Figure 13: The full field that we observed with the KPNO 4 meter surrounding NVSS 2146+82. In this image, the 17 galaxies with spectroscopic redshifts are circled and identified with their ID number from Table 5. Those objects with reliable redshifts in the range 0.135 < z < 0.149 are marked with arrows. NVSS 2146+82 is the galaxy just outside of the southeast edge of the circle surrounding galaxy 5.
Extrapolating the redshift distribution for the sample of galaxies identified around NVSS 2146+82 from the redshift distribution of the 17 reliable galaxy spectra suggests that the 2146+82 cluster may be Abell richness class 0 or 1. Of course, the statistics are very uncertain. Of the 11 galaxies within a projected distance of 0.5 Mpc of NVSS 2146+82 that were in the WIYN/HYDRA sample, redshifts were measured for three of them. Two of these have z=0.144-0.145, while the third has z=0.135. We identified features in 21 of the remaining 35 spectra that were measured for objects outside of the projected 0.5 Mpc radius. We found that 7 were misclassified stars, and 3 of the 14 galaxies with reliable redshifts had 0.144 < z < 0.148. Abell's (1958) richness criterion was based on the number of cluster galaxies within the range m3 to m3+2 (m3 is the magnitude of the third brightest cluster member). For the NVSS 2146+82 cluster, m3 should be < 18.3, since the third brightest galaxy of the 7 (which includes NVSS 2146+82) we have found at z = 0.145 has m = 18.3. Of the 205 galaxies originally found in the KPNO 4-m field containing NVSS 2146+82, 123 of these fall within the m3 to m3+2 range used for estimating the Abell richness. If we apply the percentages above to this sample of 123 galaxies, then 37±13 might be at the same redshift as NVSS 2146+82. To this point, we have been considering the cluster richness inside of 0.5 Mpc, for comparison with the richnesses of Allington-Smith et al. (1993) and Zirbel (1997), and also within an area ~ 3.8 Mpc on a side, which is the size of the KPNO 4-m field at z=0.145. However, we must note that the original richness criterion for Abell class 1 clusters was that 50 or more galaxies were contained in a radius of 3 Mpc for H0 = 50 km sec-1 Mpc-1 ([Abell 1958]). A circle of radius 3h50-1 Mpc at z=0.145 subtends 507 square arcminutes on the sky, nearly twice the amount of area covered in our image. If the calculated optical richness from the 4-m image galaxy sample is taken as a lower limit to the number of galaxies within an Abell radius, the richness class of the group surrounding NVSS 2146+82 appears to be at least Abell class 0.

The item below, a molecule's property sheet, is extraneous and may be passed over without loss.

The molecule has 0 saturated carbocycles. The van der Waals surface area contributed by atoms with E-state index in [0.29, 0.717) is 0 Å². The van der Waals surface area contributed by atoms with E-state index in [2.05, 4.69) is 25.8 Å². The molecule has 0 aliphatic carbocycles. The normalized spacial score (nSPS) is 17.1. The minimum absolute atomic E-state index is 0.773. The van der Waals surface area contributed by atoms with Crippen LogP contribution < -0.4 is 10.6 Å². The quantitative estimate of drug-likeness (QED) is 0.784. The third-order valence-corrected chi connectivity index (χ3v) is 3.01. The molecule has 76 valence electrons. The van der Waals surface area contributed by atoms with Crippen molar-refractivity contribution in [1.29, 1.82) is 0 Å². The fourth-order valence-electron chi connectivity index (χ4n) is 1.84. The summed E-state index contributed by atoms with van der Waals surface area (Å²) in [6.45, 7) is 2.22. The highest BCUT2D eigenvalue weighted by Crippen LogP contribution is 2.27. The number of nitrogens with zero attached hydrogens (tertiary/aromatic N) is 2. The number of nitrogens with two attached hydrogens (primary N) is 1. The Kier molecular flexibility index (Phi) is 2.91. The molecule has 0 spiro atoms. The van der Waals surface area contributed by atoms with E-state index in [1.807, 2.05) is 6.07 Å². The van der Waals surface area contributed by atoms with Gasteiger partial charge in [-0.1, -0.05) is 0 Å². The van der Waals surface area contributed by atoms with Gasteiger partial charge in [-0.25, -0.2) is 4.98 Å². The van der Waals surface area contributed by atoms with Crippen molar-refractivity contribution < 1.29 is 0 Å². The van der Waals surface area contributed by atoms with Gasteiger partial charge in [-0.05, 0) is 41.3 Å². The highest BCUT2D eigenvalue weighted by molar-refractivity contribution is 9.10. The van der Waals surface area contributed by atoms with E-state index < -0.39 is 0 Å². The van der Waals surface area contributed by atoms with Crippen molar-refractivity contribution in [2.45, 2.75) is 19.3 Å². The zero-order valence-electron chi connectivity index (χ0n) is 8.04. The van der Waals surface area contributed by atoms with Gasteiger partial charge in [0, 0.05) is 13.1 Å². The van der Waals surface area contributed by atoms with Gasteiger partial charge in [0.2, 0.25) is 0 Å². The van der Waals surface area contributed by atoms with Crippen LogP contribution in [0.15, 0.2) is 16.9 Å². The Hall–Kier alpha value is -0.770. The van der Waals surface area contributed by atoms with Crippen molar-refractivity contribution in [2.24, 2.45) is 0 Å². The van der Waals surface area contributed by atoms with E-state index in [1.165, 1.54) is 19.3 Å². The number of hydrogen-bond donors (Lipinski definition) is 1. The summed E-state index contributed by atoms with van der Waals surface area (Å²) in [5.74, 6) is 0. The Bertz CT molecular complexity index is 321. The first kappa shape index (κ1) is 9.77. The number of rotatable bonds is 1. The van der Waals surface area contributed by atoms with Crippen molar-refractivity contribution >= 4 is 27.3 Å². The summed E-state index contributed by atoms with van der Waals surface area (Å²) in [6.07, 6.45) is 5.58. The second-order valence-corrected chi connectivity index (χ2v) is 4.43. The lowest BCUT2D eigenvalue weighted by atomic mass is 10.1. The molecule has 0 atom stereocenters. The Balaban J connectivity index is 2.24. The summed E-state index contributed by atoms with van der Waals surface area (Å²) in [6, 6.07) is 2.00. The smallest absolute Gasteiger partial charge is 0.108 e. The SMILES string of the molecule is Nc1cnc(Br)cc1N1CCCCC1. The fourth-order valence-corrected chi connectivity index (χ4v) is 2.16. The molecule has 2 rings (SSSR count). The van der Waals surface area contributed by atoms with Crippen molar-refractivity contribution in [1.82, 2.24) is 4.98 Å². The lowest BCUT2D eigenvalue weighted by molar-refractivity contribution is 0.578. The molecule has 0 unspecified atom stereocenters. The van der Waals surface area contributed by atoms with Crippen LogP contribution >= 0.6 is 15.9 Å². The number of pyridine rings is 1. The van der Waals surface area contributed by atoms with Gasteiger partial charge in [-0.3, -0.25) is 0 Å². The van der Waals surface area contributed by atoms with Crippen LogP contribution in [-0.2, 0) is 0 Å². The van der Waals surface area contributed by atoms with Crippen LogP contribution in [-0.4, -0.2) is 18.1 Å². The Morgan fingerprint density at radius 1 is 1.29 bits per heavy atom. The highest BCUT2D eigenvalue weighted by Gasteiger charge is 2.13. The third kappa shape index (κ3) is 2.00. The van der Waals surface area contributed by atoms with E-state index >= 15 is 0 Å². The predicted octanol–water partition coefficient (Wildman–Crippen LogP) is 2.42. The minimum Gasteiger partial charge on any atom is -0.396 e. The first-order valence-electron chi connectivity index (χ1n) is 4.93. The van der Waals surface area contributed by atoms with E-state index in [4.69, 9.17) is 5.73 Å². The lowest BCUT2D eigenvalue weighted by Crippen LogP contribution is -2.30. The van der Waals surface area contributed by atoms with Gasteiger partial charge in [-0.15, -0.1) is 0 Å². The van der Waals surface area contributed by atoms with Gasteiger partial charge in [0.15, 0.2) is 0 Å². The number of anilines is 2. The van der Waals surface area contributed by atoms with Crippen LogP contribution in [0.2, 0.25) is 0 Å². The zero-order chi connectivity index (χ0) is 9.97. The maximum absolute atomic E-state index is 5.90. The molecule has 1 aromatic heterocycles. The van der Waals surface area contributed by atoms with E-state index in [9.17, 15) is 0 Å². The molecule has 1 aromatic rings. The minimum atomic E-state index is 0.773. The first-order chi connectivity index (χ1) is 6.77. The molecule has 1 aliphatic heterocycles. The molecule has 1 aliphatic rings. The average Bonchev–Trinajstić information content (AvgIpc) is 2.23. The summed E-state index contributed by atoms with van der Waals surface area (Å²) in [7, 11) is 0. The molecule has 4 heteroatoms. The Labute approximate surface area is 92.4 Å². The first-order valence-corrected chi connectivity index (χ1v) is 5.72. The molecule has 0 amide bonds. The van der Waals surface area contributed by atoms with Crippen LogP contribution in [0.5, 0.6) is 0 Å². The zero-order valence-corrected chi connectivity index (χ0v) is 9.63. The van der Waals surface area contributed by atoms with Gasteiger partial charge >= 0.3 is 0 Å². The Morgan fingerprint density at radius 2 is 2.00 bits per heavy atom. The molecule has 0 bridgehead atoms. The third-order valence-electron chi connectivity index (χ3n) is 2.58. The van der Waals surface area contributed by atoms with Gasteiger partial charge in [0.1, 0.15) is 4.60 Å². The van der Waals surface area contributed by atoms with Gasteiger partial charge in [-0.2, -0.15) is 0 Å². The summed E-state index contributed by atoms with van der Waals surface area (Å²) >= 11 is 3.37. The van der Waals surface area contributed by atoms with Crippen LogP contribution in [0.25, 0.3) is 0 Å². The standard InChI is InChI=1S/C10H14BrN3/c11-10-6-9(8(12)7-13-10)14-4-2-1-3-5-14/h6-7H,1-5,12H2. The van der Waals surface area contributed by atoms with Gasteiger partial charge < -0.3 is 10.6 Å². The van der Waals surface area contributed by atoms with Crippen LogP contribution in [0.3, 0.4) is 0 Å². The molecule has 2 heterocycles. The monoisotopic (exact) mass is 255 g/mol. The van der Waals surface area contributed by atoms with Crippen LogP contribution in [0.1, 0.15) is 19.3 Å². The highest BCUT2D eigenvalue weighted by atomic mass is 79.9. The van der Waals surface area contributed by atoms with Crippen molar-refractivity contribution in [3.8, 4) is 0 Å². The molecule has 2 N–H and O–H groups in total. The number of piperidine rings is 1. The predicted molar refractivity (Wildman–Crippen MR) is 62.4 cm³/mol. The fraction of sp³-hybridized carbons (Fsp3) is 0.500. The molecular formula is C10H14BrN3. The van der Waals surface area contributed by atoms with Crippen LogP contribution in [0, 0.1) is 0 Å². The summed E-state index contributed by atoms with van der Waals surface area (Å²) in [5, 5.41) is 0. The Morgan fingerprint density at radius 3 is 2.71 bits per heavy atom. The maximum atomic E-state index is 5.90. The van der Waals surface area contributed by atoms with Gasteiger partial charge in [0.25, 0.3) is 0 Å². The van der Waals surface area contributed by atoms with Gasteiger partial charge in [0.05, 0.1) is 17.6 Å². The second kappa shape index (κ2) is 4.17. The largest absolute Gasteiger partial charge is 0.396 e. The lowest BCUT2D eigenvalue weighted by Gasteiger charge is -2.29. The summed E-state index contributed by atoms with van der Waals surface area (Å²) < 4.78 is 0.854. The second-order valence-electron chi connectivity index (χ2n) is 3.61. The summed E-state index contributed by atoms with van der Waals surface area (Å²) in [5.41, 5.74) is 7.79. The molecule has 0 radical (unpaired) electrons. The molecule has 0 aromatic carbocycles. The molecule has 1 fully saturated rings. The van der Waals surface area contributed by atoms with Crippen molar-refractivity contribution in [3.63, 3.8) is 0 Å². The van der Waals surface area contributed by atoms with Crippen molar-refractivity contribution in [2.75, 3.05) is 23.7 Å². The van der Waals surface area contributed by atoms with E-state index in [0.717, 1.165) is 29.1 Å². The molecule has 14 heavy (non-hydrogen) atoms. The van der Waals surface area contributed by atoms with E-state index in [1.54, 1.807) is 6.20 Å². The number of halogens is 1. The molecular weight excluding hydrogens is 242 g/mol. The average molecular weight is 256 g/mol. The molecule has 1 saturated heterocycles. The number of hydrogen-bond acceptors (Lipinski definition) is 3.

Table 5: Redshifts of Candidate Cluster Members
in the Field of NVSS 2146+82